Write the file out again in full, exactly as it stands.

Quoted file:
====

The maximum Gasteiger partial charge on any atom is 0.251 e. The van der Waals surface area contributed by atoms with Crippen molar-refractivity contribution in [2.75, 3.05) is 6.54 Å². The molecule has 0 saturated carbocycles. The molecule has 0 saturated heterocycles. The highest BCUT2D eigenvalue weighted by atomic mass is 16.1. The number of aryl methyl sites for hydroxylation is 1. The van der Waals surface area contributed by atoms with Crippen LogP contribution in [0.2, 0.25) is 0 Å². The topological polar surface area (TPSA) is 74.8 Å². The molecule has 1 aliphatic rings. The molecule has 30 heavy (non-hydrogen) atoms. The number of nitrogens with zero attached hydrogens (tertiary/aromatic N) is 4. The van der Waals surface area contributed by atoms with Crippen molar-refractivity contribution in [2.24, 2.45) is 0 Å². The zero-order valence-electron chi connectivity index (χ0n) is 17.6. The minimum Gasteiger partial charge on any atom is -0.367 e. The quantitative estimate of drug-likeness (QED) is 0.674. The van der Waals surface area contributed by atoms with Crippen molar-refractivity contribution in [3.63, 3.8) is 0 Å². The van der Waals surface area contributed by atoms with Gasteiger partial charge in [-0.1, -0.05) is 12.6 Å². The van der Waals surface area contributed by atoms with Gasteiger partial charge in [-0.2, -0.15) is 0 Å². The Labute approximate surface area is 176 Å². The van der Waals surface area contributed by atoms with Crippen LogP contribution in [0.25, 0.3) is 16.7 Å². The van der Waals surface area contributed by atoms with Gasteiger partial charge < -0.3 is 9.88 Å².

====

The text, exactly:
The maximum Gasteiger partial charge on any atom is 0.251 e. The van der Waals surface area contributed by atoms with Crippen molar-refractivity contribution in [2.75, 3.05) is 6.54 Å². The molecule has 0 saturated carbocycles. The molecule has 0 saturated heterocycles. The highest BCUT2D eigenvalue weighted by atomic mass is 16.1. The number of aryl methyl sites for hydroxylation is 1. The van der Waals surface area contributed by atoms with Crippen LogP contribution in [0.2, 0.25) is 0 Å². The topological polar surface area (TPSA) is 74.8 Å². The molecule has 1 aliphatic rings. The molecule has 30 heavy (non-hydrogen) atoms. The number of nitrogens with zero attached hydrogens (tertiary/aromatic N) is 4. The van der Waals surface area contributed by atoms with Crippen molar-refractivity contribution in [2.24, 2.45) is 0 Å². The zero-order valence-electron chi connectivity index (χ0n) is 17.6. The minimum Gasteiger partial charge on any atom is -0.367 e. The quantitative estimate of drug-likeness (QED) is 0.674. The van der Waals surface area contributed by atoms with Crippen molar-refractivity contribution in [3.63, 3.8) is 0 Å². The van der Waals surface area contributed by atoms with Gasteiger partial charge in [-0.1, -0.05) is 12.6 Å². The van der Waals surface area contributed by atoms with Gasteiger partial charge in [-0.2, -0.15) is 0 Å². The Labute approximate surface area is 176 Å². The van der Waals surface area contributed by atoms with Crippen LogP contribution in [0.25, 0.3) is 16.7 Å². The van der Waals surface area contributed by atoms with Gasteiger partial charge < -0.3 is 9.88 Å².